All proposed new pipeline routes out of Alberta are facing legal challenges, opposition by local authorities and regulators, and broad-based public opposition. All of the major projects have been significantly delayed with some cancellations seemingly imminent. No pipeline has been built since 2010, despite active industry efforts....

epaulo13 epaulo13's picture

Oil’s Violent Disturbances


I am invited by Mikisew Cree First Nation locals to attend a government and industry relations cultural retreat taking place near Doré Lake. Before we eat a large “free” meal, cooked with ingredients flown into the community, oil industry representatives pass out small paper bags of fruit to the Elders. An Elder sitting next to me laughs and jokingly says, “This will last the whole year … I thought these bags were going to be full of money.”

I leave the retreat to meet Rigney, an Elder who describes herself as “a proud Dene woman who lives off the land as much as she can and will fight to the bitter end for her grandchildren and great-grandchildren.” As her grandchildren and dogs run around a yard brimming with plant life, Rigney recounts how the water began to change in the 1960s, when BC Hydro’s W.A.C. Bennett Dam was constructed. In the years that followed, she witnessed the installation of the oil industry and its attendant harms: violence, toxicity, displacement, and cancer. Now, a swimming pool is being built for children forbidden from swimming in the lake. As a cancer survivor, Rigney knows all too well the effects of the oil industry’s rampant expansion.


The unconventional oil of Alberta is extracted in two ways: open-pit mining and in situ drilling. Only 18 per cent of Alberta’s tarsands are shallow enough to mine from the surface. The rest are accessed using in situ techniques. Steam-assisted gravity drainage (SAGD), the more common method of in situ extraction in Alberta, is a process of injecting steam deep into the earth in order to reduce the viscosity of the bitumen, allowing it to be pumped out for processing. By 2012, in situ production surpassed open-pit mining.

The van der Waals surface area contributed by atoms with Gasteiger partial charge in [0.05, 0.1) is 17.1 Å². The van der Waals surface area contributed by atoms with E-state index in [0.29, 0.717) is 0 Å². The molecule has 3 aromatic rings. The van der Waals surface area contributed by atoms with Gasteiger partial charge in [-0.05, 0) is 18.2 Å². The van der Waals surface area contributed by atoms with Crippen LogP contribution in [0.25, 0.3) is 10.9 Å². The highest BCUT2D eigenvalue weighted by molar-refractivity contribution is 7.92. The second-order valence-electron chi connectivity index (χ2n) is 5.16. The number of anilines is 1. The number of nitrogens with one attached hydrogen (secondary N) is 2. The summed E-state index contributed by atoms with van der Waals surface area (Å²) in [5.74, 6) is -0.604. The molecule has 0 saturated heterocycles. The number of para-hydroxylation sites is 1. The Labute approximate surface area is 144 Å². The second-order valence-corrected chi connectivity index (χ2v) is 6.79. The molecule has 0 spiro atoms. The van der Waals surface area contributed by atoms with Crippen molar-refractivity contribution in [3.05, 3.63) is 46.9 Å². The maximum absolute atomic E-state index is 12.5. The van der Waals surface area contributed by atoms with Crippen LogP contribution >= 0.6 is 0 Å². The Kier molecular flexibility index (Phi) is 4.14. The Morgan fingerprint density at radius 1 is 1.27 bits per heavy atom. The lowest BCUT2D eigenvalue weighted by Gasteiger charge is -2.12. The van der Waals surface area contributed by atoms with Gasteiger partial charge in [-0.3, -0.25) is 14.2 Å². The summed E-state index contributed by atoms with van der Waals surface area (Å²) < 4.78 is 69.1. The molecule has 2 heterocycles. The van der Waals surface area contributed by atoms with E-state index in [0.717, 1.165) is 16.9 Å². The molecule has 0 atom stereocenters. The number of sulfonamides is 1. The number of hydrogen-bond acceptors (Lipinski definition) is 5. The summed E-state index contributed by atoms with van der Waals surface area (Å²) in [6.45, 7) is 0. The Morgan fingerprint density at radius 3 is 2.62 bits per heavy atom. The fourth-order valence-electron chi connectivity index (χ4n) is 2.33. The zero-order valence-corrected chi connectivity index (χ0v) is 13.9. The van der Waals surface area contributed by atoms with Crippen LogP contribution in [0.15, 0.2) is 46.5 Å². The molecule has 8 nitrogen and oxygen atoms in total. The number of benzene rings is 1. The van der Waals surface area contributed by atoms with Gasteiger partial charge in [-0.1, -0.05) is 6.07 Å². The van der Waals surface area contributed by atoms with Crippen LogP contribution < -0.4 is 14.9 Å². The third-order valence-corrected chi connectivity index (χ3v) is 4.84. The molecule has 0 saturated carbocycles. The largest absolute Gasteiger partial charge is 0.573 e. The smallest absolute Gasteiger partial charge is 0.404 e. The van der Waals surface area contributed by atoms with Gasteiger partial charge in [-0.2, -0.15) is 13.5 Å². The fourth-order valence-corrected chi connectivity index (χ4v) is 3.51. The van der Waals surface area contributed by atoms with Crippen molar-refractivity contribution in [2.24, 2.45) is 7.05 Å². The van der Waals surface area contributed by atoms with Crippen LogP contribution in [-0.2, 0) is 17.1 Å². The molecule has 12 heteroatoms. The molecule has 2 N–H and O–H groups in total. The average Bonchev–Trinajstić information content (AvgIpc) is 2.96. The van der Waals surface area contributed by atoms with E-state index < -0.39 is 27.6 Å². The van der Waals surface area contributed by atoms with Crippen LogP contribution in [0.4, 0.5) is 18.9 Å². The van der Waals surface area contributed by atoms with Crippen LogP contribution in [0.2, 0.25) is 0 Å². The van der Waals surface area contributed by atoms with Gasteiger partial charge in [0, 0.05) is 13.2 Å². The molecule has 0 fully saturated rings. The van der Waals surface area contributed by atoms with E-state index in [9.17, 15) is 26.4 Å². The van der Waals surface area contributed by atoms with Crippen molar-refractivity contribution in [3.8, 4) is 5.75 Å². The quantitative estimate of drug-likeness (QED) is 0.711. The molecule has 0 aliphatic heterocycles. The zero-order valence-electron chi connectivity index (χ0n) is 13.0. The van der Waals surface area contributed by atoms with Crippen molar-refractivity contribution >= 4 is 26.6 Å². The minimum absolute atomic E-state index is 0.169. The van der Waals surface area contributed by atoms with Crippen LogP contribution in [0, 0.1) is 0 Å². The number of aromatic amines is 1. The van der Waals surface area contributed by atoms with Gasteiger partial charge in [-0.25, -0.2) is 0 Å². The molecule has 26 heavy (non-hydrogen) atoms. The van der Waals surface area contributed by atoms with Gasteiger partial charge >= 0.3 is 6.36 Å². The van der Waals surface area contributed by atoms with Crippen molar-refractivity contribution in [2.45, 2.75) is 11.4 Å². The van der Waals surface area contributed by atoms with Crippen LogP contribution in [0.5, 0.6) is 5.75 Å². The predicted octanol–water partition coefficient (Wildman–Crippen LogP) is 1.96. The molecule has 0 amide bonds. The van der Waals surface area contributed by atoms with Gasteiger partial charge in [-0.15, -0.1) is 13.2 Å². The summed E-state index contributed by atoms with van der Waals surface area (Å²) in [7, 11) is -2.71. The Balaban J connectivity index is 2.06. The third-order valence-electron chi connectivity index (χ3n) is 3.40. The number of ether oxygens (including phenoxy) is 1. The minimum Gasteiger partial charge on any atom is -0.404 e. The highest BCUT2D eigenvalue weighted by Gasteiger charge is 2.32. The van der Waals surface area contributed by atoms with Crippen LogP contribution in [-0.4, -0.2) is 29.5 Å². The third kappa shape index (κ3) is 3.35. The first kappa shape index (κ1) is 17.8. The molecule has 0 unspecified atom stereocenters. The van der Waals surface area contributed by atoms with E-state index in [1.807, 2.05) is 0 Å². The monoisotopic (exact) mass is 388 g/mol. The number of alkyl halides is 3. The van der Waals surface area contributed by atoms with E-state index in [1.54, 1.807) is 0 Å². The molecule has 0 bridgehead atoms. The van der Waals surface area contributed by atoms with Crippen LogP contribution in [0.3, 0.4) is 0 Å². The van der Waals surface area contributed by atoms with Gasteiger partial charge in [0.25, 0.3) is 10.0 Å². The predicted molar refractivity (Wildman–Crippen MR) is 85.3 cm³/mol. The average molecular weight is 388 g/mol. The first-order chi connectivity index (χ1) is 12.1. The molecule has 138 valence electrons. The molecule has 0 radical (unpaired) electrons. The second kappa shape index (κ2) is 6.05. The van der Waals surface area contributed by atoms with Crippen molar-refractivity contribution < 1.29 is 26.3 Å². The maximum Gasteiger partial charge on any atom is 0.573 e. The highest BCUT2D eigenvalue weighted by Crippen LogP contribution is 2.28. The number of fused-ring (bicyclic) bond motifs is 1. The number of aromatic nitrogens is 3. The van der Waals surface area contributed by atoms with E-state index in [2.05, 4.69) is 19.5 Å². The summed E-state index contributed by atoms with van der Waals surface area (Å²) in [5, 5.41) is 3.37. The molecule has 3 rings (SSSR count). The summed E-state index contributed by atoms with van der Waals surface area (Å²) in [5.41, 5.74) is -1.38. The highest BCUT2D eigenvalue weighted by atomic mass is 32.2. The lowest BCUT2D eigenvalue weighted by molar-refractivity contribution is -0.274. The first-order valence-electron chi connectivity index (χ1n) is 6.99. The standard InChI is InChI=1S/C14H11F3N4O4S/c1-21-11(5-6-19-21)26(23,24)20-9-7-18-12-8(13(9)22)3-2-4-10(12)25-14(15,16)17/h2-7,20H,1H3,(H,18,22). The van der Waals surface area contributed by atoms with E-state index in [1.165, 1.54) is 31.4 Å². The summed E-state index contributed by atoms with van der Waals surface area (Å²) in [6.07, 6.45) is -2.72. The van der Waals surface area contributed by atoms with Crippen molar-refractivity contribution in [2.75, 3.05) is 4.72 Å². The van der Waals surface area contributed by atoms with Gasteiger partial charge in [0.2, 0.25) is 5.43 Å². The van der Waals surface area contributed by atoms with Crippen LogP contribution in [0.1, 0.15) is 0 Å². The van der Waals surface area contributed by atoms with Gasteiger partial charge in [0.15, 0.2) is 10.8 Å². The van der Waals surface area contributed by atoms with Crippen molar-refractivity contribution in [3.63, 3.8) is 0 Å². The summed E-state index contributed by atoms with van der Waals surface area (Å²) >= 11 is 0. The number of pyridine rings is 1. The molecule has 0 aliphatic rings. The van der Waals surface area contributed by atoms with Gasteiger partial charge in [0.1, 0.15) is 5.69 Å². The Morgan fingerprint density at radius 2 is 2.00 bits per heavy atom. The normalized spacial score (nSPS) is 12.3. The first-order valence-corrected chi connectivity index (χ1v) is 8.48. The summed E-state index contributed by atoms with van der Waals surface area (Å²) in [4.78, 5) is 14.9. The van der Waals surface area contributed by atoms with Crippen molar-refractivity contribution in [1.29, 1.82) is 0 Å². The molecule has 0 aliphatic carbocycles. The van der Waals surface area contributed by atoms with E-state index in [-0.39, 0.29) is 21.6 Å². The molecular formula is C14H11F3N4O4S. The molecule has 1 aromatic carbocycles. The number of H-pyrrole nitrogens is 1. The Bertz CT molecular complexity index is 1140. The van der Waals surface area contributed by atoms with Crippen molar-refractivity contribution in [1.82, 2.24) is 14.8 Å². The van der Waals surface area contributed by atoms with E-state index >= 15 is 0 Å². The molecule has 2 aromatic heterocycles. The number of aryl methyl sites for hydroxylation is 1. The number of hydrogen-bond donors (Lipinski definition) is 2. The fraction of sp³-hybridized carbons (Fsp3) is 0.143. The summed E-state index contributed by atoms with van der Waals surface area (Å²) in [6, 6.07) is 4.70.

The fracking of liquefied natural gas from First Nations’ unceded territories in B.C. produces the liquefied natural gas that is subsequently used for in situ drilling projects. Tarsands processing occurs near the Aamjiwnaang community in Sarnia, Ontario. Kilometres of rail lines and pipelines transport oil across treaty territory. The oil industry is only able to exist through neocolonial land grabs and occupation.


The extensive greenwashing of in situ projects has resulted in what Cardinal says is “pretty much 99 per cent approvals on in situ mining applications. There are definitely groups and organizations that are hugely concerned about it, but the approval process is set up in a way that they have fewer steps to do than the open-pit mining, which expedites their application process.” In situ mining projects are currently excluded from federal environmental assessment.

Under the new provincial NDP government, the Alberta Energy Regulator introduced very limited water restrictions in August, regulating the use of only a small portion of the Athabasca River and permitting Syncrude, Shell, and Suncor to continue operations. By September, however, these meagre restrictions were lifted.

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First Nations across North America sign treaty alliance against the oilsands

The thunderous pounding of Indigenous drums echoed in the air on Thursday as more than 50 Indigenous nations across North America rallied together to sign a historic, pan-continental treaty alliance against oilsands expansion in their traditional territory.